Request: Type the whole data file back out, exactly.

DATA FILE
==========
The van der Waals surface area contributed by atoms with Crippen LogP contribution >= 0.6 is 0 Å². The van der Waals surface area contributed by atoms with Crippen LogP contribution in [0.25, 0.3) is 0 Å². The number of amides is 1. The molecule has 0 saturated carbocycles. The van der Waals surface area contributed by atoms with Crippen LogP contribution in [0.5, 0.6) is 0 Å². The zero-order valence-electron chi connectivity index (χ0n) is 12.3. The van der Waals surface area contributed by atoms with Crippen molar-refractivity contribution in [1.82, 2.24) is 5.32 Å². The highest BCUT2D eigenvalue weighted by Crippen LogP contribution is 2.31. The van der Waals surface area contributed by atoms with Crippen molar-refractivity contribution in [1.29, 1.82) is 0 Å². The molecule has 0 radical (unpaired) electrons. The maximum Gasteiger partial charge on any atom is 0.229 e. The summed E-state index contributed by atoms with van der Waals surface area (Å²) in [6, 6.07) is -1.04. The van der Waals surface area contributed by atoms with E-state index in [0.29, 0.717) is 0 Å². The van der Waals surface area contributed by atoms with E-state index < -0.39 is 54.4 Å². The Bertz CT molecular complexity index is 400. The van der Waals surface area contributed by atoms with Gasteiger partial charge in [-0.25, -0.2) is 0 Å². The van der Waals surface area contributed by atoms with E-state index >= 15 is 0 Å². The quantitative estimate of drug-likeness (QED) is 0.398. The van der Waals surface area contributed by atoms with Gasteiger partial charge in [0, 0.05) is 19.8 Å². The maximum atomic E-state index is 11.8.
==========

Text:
The van der Waals surface area contributed by atoms with Crippen LogP contribution >= 0.6 is 0 Å². The van der Waals surface area contributed by atoms with Crippen LogP contribution in [0.25, 0.3) is 0 Å². The number of amides is 1. The molecule has 0 saturated carbocycles. The van der Waals surface area contributed by atoms with Crippen LogP contribution in [0.5, 0.6) is 0 Å². The zero-order valence-electron chi connectivity index (χ0n) is 12.3. The van der Waals surface area contributed by atoms with Crippen molar-refractivity contribution in [1.82, 2.24) is 5.32 Å². The highest BCUT2D eigenvalue weighted by Crippen LogP contribution is 2.31. The van der Waals surface area contributed by atoms with Crippen molar-refractivity contribution in [1.29, 1.82) is 0 Å². The molecule has 0 radical (unpaired) electrons. The maximum Gasteiger partial charge on any atom is 0.229 e. The summed E-state index contributed by atoms with van der Waals surface area (Å²) in [6, 6.07) is -1.04. The van der Waals surface area contributed by atoms with E-state index in [0.29, 0.717) is 0 Å². The van der Waals surface area contributed by atoms with E-state index < -0.39 is 54.4 Å². The Bertz CT molecular complexity index is 400. The van der Waals surface area contributed by atoms with Gasteiger partial charge in [-0.25, -0.2) is 0 Å². The van der Waals surface area contributed by atoms with E-state index >= 15 is 0 Å². The quantitative estimate of drug-likeness (QED) is 0.398. The van der Waals surface area contributed by atoms with Gasteiger partial charge in [0, 0.05) is 19.8 Å². The maximum atomic E-state index is 11.8.